Skills for Londoners Strategy 2018

The Mayor's Skills for Londoners Strategy sets out the Mayor's plans to create a post-16 technical and vocational education and skills system that meets the needs of Londoners and businesses.

About the Strategy

Skills for Londoners is the first post-16 skills and adult education strategy produced by a London Mayor. It sets out the contextual skills challenges London faces, along with the priorities and actions required to make the London skills system the envy of the world and achieve the Mayor's vision for: 

'A City for all Londoners - making sure Londoners, employers and businesses get the skills they need to succeed in a fair, inclusive society and thriving economy.'

There are three key priorities at the heart of the Strategy: 

  1. empower all Londoners to access the education and skills to participate in society and progress in education and work
  2. meet the needs of London's economy and employers now and in the future
  3. deliver a strategic city-wide technical skills and adult education offer

The Strategy was shaped following public consultation between November 2017 and January 2018. This included ten consultation events and written submissions from London's public, private and voluntary stakeholders.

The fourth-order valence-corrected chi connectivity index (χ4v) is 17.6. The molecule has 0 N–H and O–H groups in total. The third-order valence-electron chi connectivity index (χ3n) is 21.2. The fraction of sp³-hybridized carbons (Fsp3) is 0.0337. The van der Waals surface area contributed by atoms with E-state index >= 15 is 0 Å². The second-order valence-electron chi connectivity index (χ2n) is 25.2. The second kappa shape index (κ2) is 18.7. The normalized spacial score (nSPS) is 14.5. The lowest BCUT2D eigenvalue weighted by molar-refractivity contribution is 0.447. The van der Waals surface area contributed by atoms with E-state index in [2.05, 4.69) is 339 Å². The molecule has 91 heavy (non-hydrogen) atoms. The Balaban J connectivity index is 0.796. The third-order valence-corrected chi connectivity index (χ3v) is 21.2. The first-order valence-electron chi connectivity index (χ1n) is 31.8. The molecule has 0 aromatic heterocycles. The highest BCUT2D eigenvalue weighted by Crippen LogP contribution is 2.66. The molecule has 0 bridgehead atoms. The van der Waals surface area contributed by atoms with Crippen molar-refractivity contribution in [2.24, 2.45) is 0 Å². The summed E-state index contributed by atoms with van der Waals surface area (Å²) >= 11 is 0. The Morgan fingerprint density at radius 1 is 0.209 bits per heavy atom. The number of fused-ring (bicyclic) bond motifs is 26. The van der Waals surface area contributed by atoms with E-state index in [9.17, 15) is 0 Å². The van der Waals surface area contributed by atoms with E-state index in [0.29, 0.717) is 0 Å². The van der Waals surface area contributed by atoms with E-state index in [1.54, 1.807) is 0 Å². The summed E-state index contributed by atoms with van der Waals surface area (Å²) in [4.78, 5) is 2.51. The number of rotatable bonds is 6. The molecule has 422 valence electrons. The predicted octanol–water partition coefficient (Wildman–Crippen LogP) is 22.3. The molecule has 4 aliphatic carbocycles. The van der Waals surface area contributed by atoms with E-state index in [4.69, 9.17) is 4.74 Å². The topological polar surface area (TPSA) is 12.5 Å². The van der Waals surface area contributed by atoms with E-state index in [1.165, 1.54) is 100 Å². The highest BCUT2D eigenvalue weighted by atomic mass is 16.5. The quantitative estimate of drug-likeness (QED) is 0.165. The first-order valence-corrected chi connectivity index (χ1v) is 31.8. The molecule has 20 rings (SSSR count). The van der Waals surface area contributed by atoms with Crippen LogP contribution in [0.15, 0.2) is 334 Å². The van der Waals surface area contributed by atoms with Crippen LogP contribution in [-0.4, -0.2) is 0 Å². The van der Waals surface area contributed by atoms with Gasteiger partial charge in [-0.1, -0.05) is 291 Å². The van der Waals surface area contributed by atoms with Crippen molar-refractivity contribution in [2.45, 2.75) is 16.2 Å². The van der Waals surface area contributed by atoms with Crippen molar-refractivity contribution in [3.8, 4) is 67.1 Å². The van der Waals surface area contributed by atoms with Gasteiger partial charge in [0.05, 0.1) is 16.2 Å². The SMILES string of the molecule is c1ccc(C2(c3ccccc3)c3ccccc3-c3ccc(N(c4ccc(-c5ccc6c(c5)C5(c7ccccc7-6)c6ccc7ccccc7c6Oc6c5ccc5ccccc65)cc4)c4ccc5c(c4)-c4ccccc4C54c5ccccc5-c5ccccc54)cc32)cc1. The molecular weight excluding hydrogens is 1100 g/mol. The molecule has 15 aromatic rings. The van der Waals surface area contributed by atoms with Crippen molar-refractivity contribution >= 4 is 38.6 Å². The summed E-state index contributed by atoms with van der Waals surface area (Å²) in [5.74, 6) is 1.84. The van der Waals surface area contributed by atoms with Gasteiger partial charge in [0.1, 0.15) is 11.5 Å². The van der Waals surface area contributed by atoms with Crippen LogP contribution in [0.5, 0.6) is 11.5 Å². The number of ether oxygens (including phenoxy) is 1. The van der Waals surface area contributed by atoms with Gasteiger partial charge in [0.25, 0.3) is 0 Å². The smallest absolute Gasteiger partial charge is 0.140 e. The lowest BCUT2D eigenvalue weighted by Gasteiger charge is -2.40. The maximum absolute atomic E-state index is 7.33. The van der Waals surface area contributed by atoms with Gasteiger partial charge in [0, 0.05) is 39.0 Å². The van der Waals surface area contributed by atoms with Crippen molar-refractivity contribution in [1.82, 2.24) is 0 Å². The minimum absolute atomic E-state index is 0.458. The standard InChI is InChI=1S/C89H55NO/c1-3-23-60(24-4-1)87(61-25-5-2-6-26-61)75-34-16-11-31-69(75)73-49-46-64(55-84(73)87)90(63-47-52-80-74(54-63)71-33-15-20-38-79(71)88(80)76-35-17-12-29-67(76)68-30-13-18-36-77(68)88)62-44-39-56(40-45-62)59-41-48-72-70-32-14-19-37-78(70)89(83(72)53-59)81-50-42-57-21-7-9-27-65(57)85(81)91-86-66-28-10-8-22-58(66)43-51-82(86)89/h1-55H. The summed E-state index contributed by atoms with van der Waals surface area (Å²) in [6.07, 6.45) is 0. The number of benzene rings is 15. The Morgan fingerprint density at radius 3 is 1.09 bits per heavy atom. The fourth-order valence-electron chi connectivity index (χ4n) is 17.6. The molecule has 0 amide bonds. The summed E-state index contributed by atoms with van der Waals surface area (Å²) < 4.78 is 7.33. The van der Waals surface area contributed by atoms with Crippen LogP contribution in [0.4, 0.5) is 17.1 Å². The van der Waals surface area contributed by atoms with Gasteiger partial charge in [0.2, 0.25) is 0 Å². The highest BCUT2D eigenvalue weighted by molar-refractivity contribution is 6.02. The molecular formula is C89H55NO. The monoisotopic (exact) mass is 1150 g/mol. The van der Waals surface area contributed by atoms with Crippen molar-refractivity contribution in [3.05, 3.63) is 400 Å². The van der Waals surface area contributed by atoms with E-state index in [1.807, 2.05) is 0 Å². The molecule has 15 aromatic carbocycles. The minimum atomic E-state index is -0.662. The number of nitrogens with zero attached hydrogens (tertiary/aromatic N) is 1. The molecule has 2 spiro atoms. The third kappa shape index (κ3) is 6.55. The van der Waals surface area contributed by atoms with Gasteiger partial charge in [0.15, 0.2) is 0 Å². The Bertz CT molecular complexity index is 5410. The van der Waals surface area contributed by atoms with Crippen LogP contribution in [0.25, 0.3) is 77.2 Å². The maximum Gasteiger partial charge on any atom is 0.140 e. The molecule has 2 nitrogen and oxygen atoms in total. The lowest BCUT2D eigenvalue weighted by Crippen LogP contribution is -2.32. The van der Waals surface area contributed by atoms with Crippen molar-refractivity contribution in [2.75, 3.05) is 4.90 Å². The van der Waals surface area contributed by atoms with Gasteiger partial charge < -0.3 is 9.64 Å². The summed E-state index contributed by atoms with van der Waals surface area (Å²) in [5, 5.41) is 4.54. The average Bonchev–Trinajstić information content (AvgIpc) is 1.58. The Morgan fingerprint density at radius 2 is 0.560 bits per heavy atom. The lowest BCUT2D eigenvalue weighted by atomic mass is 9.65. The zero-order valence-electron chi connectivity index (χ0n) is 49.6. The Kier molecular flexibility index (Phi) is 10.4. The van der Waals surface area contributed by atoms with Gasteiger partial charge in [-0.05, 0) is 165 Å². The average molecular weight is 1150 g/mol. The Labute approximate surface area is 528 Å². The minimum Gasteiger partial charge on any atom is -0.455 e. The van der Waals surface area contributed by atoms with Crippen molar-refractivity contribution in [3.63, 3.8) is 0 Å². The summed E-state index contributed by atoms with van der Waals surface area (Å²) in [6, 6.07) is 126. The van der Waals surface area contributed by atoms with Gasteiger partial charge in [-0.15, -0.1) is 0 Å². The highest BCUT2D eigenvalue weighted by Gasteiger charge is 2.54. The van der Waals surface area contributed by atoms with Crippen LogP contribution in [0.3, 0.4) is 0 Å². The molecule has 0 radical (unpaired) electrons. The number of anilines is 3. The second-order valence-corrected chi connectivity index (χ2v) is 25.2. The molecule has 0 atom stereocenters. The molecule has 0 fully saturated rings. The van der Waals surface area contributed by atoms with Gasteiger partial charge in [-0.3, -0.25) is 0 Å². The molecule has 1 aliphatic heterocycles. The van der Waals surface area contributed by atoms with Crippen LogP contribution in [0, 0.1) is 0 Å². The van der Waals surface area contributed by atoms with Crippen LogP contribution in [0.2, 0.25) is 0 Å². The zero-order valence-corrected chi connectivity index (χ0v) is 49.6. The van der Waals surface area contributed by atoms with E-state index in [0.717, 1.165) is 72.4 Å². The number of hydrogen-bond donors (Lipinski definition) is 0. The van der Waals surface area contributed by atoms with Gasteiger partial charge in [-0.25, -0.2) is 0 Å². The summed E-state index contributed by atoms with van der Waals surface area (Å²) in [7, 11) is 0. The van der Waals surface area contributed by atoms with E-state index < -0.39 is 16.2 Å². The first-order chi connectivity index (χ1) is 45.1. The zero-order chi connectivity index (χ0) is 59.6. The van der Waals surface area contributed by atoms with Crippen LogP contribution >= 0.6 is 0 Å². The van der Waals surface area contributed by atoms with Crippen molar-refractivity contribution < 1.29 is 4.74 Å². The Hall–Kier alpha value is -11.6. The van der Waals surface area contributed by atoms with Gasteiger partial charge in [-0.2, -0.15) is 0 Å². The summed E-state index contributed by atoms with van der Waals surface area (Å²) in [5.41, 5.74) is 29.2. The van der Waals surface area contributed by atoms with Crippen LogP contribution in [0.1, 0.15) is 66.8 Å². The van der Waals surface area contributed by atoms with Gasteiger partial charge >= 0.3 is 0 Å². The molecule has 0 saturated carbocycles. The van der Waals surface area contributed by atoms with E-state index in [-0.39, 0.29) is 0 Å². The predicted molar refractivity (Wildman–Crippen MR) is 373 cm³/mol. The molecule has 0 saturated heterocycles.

Consultation with Londoners included quantitative, representative polling through YouGov, a Talk London survey and discussion threads as well as focus groups and interviews with target audiences. The resulting reports and data—which include valuable insights for providers—can be viewed on the London Datastore.

There was strong support for the Mayor's vision, priorities and actions in the draft Strategy overall, and there were no major areas of policy opposition. However, several consultees suggested amendments or additions. These are detailed in the consultation report to the Mayor and many have been incorporated into the final Strategy.

Skills for Londoners Framework

Alongside this Strategy the Mayor has published his 2019/20 Skills for Londoners Framework following consultation. The Framework outlines how the objectives of the Strategy will be delivered in the context of the devolution of the Adult Education Budget (AEB) in London to the Mayor from the academic year 2019-20, transferring responsibility from the Department for Education for the delivery of adult education provision to London’s residents. It sets out the implementation plans for the AEB, as well as the European Social Fund (ESF) and the Skills for Londoners Capital Fund.

The Framework was consulted on between 17 July and 17 August 2018. A report analysing the responses to the consultation and identifying any changes made to the final Framework can also be downloaded alongside the final Framework.

Read the final Framework and accompanying consultation report.

Read the full skills strategy evidence base supporting the Strategy and Framework.

The Mayor has recently consulted on potential changes to the Adult Education Budget (AEB) for Year 2 (2020/21) and beyond. The Mayor committed to make minimal changes to the AEB in Year 1 to maintain stability for the sector during the transition to devolution. From Year 2, the Mayor will begin to phase in some of the changes to the AEB proposed in the Framework.